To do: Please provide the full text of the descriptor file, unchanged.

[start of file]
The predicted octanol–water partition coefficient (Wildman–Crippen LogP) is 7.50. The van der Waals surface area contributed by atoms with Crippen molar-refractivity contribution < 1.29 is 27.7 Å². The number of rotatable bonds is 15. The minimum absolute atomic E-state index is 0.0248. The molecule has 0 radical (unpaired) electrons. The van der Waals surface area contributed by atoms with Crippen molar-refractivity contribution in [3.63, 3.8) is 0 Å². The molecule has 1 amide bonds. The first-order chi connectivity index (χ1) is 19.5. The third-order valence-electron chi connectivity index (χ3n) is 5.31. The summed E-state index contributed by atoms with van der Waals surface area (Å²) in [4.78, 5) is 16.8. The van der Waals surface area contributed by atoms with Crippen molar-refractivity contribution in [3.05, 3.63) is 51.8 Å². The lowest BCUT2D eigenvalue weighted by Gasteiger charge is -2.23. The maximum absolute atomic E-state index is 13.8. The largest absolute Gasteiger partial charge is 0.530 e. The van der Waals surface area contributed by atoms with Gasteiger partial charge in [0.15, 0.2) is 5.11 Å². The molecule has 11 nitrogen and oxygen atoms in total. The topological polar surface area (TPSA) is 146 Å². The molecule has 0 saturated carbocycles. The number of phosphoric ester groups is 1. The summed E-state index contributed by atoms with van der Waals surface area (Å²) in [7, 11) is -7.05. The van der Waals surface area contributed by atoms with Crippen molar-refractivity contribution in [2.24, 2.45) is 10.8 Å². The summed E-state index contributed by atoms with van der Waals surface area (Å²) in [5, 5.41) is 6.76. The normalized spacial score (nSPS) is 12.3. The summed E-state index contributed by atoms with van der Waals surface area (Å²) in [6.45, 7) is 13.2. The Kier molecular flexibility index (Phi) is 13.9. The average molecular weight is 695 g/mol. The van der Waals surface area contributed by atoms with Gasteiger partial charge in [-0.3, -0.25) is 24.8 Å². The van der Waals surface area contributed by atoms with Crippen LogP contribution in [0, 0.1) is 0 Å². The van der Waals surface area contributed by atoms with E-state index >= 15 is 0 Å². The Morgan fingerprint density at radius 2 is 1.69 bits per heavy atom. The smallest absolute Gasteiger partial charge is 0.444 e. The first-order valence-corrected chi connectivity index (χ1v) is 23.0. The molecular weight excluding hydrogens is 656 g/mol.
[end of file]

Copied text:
The predicted octanol–water partition coefficient (Wildman–Crippen LogP) is 7.50. The van der Waals surface area contributed by atoms with Crippen molar-refractivity contribution < 1.29 is 27.7 Å². The number of rotatable bonds is 15. The minimum absolute atomic E-state index is 0.0248. The molecule has 0 radical (unpaired) electrons. The van der Waals surface area contributed by atoms with Crippen molar-refractivity contribution in [3.63, 3.8) is 0 Å². The molecule has 1 amide bonds. The first-order chi connectivity index (χ1) is 19.5. The third-order valence-electron chi connectivity index (χ3n) is 5.31. The summed E-state index contributed by atoms with van der Waals surface area (Å²) in [4.78, 5) is 16.8. The van der Waals surface area contributed by atoms with Crippen molar-refractivity contribution in [3.05, 3.63) is 51.8 Å². The lowest BCUT2D eigenvalue weighted by Gasteiger charge is -2.23. The maximum absolute atomic E-state index is 13.8. The largest absolute Gasteiger partial charge is 0.530 e. The van der Waals surface area contributed by atoms with Gasteiger partial charge in [0.15, 0.2) is 5.11 Å². The molecule has 11 nitrogen and oxygen atoms in total. The topological polar surface area (TPSA) is 146 Å². The molecule has 0 saturated carbocycles. The number of phosphoric ester groups is 1. The summed E-state index contributed by atoms with van der Waals surface area (Å²) in [7, 11) is -7.05. The van der Waals surface area contributed by atoms with Crippen molar-refractivity contribution in [2.24, 2.45) is 10.8 Å². The summed E-state index contributed by atoms with van der Waals surface area (Å²) in [5, 5.41) is 6.76. The normalized spacial score (nSPS) is 12.3. The summed E-state index contributed by atoms with van der Waals surface area (Å²) in [6.45, 7) is 13.2. The Kier molecular flexibility index (Phi) is 13.9. The average molecular weight is 695 g/mol. The van der Waals surface area contributed by atoms with Gasteiger partial charge in [-0.3, -0.25) is 24.8 Å². The van der Waals surface area contributed by atoms with Crippen LogP contribution in [0, 0.1) is 0 Å². The van der Waals surface area contributed by atoms with E-state index >= 15 is 0 Å². The Morgan fingerprint density at radius 2 is 1.69 bits per heavy atom. The smallest absolute Gasteiger partial charge is 0.444 e. The first-order valence-corrected chi connectivity index (χ1v) is 23.0. The molecular weight excluding hydrogens is 656 g/mol.